FranT 1289 And knew ful weel the moones mansioun
FranT 1290 Acordaunt to his operacioun,
FranT 1291 And knew also his othere observaunces
FranT 1292 For swiche illusiouns and swiche meschaunces
FranT 1293 As hethen folk useden in thilke dayes.
FranT 1294 For which no lenger maked he delayes,
FranT 1295 But thurgh his magik, for a wyke or tweye,
FranT 1296 It semed that alle the rokkes were aweye.
FranT 1297 Aurelius, which that yet despeired is
FranT 1298 Wher he shal han his love or fare amys,
FranT 1299 Awaiteth nyght and day on this myracle;
FranT 1300 And whan he knew that ther was noon obstacle,
FranT 1301 That voyded were thise rokkes everychon,
FranT 1302 Doun to his maistres feet he fil anon,
FranT 1303 And seyde, “I woful wrecche, Aurelius,
FranT 1304 Thanke yow, lord, and lady myn Venus,
FranT 1305 That me han holpen fro my cares colde.”
FranT 1306 And to the temple his wey forth hath he holde,
FranT 1307 Where as he knew he sholde his lady see.
FranT 1308 And whan he saugh his tyme, anon-right hee,
FranT 1309 With dredful herte and with ful humble cheere,
FranT 1310 Salewed hath his sovereyn lady deere:
FranT 1311 “My righte lady,” quod this woful man,
FranT 1312 “Whom I moost drede and love as I best kan,
FranT 1313 And lothest were of al this world displese,
FranT 1314 Nere it that I for yow have swich disese
FranT 1315 That I moste dyen heere at youre foot anon,
FranT 1316 Noght wolde I telle how me is wo bigon.
FranT 1317 But certes outher moste I dye or pleyne;
FranT 1318 Ye sle me giltelees for verray peyne.
FranT 1319 But of my deeth thogh that ye have no routhe,
FranT 1320 Avyseth yow er that ye breke youre trouthe.
FranT 1321 Repenteth yow, for thilke God above,
FranT 1322 Er ye me sleen by cause that I yow love.
FranT 1323 For, madame, wel ye woot what ye han hight —
FranT 1324 Nat that I chalange any thyng of right
FranT 1325 Of yow, my sovereyn lady, but youre grace —
FranT 1326 But in a gardyn yond, at swich a place,
FranT 1327 Ye woot right wel what ye bihighten me;
FranT 1328 And in myn hand youre trouthe plighten ye
FranT 1329 To love me best — God woot, ye seyde so,
FranT 1330 Al be that I unworthy am therto.
FranT 1331 Madame, I speke it for the honour of yow
FranT 1332 Moore than to save myn hertes lyf right now —
FranT 1333 I have do so as ye comanded me;
FranT 1334 And if ye vouche sauf, ye may go see.
FranT 1335 Dooth as yow list; have youre biheste in mynde,
FranT 1336 For, quyk or deed, right there ye shal me fynde.
FranT 1337 In yow lith al to do me lyve or deye —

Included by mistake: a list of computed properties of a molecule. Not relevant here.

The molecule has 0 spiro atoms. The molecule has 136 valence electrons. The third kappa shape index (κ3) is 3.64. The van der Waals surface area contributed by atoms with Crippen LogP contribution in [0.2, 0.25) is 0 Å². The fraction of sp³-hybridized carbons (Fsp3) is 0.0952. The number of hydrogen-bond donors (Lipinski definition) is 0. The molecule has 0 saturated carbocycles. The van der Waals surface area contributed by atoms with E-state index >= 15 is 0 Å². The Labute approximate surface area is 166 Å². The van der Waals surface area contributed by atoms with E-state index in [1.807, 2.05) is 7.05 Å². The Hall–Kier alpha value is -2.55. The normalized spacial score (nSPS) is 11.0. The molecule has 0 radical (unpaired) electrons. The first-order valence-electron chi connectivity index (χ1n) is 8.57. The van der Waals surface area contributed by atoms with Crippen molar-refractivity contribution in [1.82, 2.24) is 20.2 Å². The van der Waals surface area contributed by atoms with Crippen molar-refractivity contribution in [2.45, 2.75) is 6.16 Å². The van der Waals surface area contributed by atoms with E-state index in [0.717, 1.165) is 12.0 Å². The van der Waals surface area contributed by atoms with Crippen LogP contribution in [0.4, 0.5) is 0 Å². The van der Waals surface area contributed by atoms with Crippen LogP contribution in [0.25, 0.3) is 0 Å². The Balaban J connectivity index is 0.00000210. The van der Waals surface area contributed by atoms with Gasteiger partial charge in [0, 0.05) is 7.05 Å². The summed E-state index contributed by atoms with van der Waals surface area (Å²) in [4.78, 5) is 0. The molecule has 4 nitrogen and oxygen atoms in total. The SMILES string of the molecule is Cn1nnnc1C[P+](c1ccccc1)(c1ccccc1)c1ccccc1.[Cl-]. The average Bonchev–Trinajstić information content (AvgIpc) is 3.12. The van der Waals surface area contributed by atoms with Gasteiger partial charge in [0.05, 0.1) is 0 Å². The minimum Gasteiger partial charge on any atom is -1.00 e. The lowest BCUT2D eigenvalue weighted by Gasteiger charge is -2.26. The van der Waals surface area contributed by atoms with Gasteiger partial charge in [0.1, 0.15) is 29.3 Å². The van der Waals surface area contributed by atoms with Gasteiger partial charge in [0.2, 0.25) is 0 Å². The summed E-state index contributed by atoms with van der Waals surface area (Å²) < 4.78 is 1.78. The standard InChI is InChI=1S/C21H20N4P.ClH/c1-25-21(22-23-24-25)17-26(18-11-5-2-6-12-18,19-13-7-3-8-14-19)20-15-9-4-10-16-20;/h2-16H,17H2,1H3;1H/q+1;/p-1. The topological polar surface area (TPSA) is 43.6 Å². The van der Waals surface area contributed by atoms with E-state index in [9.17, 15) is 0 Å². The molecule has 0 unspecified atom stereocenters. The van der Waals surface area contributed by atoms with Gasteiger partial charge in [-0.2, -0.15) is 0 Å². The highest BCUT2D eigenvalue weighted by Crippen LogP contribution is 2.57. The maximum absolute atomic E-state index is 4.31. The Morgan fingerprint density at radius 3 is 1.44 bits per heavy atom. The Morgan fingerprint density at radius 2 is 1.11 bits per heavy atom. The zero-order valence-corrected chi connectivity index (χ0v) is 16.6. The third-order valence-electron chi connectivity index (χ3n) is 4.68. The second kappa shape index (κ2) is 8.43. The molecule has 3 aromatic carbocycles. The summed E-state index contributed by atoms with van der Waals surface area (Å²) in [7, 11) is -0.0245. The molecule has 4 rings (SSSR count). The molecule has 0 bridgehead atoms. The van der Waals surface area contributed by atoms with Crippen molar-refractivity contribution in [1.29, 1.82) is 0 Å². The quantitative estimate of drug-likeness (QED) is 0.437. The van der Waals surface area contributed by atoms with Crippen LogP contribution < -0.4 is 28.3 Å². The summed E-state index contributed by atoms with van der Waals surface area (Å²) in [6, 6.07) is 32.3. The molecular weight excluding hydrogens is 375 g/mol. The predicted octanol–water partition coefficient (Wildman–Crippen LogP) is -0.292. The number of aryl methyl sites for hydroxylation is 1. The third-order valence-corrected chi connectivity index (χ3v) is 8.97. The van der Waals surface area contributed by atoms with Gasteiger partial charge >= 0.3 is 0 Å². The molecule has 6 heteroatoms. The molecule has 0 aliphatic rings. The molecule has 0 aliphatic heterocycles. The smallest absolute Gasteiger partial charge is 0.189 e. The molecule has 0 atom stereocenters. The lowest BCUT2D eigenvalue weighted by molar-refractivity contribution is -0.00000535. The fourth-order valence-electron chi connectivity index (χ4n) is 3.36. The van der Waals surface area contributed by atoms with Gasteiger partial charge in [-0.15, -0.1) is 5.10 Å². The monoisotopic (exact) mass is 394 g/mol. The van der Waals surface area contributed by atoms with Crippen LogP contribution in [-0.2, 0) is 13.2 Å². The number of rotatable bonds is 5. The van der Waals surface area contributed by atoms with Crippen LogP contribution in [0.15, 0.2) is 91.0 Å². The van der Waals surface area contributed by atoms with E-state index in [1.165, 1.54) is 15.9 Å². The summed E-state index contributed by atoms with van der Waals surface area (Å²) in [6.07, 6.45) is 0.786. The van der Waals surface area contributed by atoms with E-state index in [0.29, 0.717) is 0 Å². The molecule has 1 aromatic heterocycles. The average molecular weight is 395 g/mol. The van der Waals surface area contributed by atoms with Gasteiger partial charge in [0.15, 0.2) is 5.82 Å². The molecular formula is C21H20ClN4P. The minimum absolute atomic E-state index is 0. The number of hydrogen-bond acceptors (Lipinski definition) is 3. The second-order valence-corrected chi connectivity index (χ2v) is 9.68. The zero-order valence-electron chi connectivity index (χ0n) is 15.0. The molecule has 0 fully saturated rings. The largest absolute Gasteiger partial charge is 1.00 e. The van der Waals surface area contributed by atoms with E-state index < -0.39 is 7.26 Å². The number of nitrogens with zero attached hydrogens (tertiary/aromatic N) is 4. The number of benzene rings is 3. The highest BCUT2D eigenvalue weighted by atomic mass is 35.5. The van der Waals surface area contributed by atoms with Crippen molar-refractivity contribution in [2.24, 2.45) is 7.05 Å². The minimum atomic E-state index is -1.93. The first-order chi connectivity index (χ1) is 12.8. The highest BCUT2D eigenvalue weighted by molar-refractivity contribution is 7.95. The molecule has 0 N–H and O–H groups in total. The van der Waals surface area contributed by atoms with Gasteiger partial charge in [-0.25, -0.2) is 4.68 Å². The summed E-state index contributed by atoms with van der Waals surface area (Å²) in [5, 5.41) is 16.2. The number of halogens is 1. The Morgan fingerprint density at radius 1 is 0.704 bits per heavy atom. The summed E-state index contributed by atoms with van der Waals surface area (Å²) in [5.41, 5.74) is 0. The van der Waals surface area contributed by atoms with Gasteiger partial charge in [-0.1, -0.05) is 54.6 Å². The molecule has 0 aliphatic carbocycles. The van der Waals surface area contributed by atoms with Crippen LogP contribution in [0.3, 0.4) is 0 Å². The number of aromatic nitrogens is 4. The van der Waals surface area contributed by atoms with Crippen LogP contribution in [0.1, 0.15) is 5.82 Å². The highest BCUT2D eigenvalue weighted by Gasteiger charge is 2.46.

FranT 1338 But wel I woot the rokkes been aweye.”
FranT 1339 He taketh his leve, and she astoned stood;
FranT 1340 In al hir face nas a drope of blood.
FranT 1341 She wende nevere han come in swich a trappe.
FranT 1342 “Allas,” quod she, “that evere this sholde happe!
FranT 1343 For wende I nevere by possibilitee
FranT 1344 That swich a monstre or merveille myghte be!
FranT 1345 It is agayns the proces of nature.”
FranT 1346 And hoom she goth a sorweful creature;
FranT 1347 For verray feere unnethe may she go.
FranT 1348 She wepeth, wailleth, al a day or two,
FranT 1349 And swowneth, that it routhe was to see.
FranT 1350 But why it was to no wight tolde shee,
FranT 1351 For out of towne was goon Arveragus.
FranT 1352 But to hirself she spak, and seyde thus,
FranT 1353 With face pale and with ful sorweful cheere,
FranT 1354 In hire compleynt, as ye shal after heere:
FranT 1355 “Allas,” quod she, “on thee, Fortune, I pleyne,
FranT 1356 That unwar wrapped hast me in thy cheyne,
FranT 1357 Fro which t’ escape woot I no socour,
FranT 1358 Save oonly deeth or elles dishonour;
FranT 1359 Oon of thise two bihoveth me to chese.
FranT 1360 But nathelees, yet have I levere to lese
FranT 1361 My lif than of my body to have a shame,
FranT 1362 Or knowe myselven fals, or lese my name;
FranT 1363 And with my deth I may be quyt, ywis.
FranT 1364 Hath ther nat many a noble wyf er this,
FranT 1365 And many a mayde, yslayn hirself, allas,
FranT 1366 Rather than with hir body doon trespas?
FranT 1367 “Yis, certes, lo, thise stories beren witnesse:
FranT 1368 Whan thritty tirauntz, ful of cursednesse,
FranT 1369 Hadde slayn Phidon in Atthenes atte feste,
FranT 1370 They comanded his doghtres for t’ areste
FranT 1371 And bryngen hem biforn hem in despit,
FranT 1372 Al naked, to fulfille hir foul delit,
FranT 1373 And in hir fadres blood they made hem daunce
FranT 1374 Upon the pavement, God yeve hem meschaunce!
FranT 1375 For which thise woful maydens, ful of drede,
FranT 1376 Rather than they wolde lese hir maydenhede,
FranT 1377 They prively been stirt into a welle
FranT 1378 And dreynte hemselven, as the bookes telle.
FranT 1379 “They of Mecene leete enquere and seke
FranT 1380 Of Lacedomye fifty maydens eke,
FranT 1381 On whiche they wolden doon hir lecherye.
FranT 1382 But was ther noon of al that compaignye
FranT 1383 That she nas slayn, and with a good entente
FranT 1384 Chees rather for to dye than assente
FranT 1385 To been oppressed of hir maydenhede.
FranT 1386 Why sholde I thanne to dye been in drede?
FranT 1387 Lo, eek, the tiraunt Aristoclides,
FranT 1388 That loved a mayden, heet Stymphalides,
FranT 1389 Whan that hir fader slayn was on a nyght,
FranT 1390 Unto Dianes temple goth she right,
FranT 1391 And hente the ymage in hir handes two,
FranT 1392 Fro which ymage wolde she nevere go.
FranT 1393 No wight ne myghte hir handes of it arace
FranT 1394 Til she was slayn, right in the selve place.
FranT 1395 “Now sith that maydens hadden swich despit
FranT 1396 To been defouled with mannes foul delit,
FranT 1397 Wel oghte a wyf rather hirselven slee
FranT 1398 Than be defouled, as it thynketh me.
FranT 1399 What shal I seyn of Hasdrubales wyf,
FranT 1400 That at Cartage birafte hirself hir lyf?